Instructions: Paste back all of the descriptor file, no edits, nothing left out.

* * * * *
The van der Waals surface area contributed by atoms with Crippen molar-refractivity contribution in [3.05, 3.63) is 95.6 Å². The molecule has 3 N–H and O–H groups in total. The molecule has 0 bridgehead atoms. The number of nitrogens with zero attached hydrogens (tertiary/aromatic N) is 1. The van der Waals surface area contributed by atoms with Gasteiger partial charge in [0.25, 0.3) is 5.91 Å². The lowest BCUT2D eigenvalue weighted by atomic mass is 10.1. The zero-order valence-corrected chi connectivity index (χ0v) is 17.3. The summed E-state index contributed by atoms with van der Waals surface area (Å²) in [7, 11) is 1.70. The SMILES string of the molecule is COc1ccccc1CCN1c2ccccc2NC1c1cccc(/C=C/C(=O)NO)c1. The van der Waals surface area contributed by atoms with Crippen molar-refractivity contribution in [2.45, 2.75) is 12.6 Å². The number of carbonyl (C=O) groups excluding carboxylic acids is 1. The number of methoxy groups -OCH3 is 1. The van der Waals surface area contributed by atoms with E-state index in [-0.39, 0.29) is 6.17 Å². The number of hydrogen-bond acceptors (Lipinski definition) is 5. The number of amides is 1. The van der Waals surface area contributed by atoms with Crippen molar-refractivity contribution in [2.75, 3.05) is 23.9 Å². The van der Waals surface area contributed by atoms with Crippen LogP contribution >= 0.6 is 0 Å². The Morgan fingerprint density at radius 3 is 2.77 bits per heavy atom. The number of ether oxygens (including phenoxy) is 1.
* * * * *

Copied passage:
The van der Waals surface area contributed by atoms with Crippen molar-refractivity contribution in [3.05, 3.63) is 95.6 Å². The molecule has 3 N–H and O–H groups in total. The molecule has 0 bridgehead atoms. The number of nitrogens with zero attached hydrogens (tertiary/aromatic N) is 1. The van der Waals surface area contributed by atoms with Gasteiger partial charge in [0.25, 0.3) is 5.91 Å². The lowest BCUT2D eigenvalue weighted by atomic mass is 10.1. The zero-order valence-corrected chi connectivity index (χ0v) is 17.3. The summed E-state index contributed by atoms with van der Waals surface area (Å²) in [7, 11) is 1.70. The SMILES string of the molecule is COc1ccccc1CCN1c2ccccc2NC1c1cccc(/C=C/C(=O)NO)c1. The van der Waals surface area contributed by atoms with Crippen molar-refractivity contribution in [2.45, 2.75) is 12.6 Å². The number of carbonyl (C=O) groups excluding carboxylic acids is 1. The number of methoxy groups -OCH3 is 1. The van der Waals surface area contributed by atoms with E-state index in [-0.39, 0.29) is 6.17 Å². The number of hydrogen-bond acceptors (Lipinski definition) is 5. The number of amides is 1. The van der Waals surface area contributed by atoms with Crippen molar-refractivity contribution in [2.75, 3.05) is 23.9 Å². The van der Waals surface area contributed by atoms with Crippen LogP contribution >= 0.6 is 0 Å². The Morgan fingerprint density at radius 3 is 2.77 bits per heavy atom. The number of ether oxygens (including phenoxy) is 1.